One would think that Trump defenders and congressional Republicans would be using the Democrats’ sordid history with the Russians to defend against the unrelenting attacks on Trump, but they don’t. They remain inexplicably silent. So, as Donald Trump begins his second hundred days in the White House, he is beset by media reports of covert communications with the Putin regime in Moscow. And without a shred of evidence of actual wrongdoing, the mainstream media report every instance of Democratic calls for his impeachment.
As Thomas Jefferson wrote to newspaper editor John Norvell on June 11, 1807, “Nothing can now be believed which is seen in a newspaper… I really look with commiseration over the great body of my fellow citizens, who, reading newspapers, live & die in the belief, that they have known something of what has been passing in the world in their time… I will add, that the man who never looks into a newspaper is better informed than he who reads them; inasmuch as he who knows nothing is nearer to truth than he whose mind is filled with falsehoods & errors.”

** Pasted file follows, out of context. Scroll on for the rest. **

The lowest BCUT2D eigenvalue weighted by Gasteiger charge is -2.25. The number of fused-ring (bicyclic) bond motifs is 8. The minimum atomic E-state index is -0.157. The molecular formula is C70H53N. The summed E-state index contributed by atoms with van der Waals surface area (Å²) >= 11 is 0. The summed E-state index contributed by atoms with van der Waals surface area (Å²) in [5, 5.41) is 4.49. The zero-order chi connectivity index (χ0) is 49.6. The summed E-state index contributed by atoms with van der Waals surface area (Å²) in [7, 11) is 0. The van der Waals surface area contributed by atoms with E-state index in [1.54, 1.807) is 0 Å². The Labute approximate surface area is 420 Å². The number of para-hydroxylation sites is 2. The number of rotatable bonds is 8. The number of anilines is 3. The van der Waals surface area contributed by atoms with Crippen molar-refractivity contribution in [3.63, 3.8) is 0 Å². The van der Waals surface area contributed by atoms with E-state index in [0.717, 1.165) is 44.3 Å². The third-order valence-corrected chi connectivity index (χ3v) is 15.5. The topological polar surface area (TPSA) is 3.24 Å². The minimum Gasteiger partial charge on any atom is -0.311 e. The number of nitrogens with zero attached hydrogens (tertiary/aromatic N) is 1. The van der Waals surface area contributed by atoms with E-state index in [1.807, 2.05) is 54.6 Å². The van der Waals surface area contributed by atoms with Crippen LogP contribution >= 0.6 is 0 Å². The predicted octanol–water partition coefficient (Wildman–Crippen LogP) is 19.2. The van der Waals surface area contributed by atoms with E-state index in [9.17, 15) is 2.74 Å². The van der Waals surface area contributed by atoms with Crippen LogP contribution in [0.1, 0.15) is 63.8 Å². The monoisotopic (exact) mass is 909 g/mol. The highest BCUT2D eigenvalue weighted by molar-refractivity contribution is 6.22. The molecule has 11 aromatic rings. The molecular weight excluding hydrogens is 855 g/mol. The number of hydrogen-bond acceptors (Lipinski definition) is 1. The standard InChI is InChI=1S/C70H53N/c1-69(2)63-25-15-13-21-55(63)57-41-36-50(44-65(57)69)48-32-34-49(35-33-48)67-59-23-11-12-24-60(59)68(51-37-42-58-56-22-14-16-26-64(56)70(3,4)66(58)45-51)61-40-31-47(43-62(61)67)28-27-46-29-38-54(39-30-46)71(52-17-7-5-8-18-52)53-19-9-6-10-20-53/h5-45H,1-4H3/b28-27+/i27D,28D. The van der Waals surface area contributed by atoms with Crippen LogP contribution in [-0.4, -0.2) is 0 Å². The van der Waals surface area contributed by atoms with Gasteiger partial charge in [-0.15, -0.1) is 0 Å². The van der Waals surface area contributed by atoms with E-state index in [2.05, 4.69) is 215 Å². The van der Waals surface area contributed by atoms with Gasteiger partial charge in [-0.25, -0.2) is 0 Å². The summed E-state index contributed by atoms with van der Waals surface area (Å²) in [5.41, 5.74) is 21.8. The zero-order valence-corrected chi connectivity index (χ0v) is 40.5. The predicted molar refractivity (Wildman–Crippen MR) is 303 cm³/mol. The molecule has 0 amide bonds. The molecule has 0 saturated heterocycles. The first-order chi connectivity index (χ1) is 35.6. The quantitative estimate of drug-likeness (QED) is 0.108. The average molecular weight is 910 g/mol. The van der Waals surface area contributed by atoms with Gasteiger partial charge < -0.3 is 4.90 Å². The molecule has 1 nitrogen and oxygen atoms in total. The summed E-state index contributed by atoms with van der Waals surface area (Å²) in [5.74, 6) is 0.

Did the Russians hope to derail Hillary Clinton’s “coronation” as President of the United States? Yes! But it does not necessarily follow that they looked forward to a Trump presidency. So, who hugs the Russian bear? We’ll never know by consulting the mainstream media. The only way we can know is by consulting the KGB archives.
Paul R. Hollrah is a retired government relations executive and a two-time member of the U.S. Electoral College. He currently lives and writes among the hills and lakes of northeast Oklahoma’s Green Country.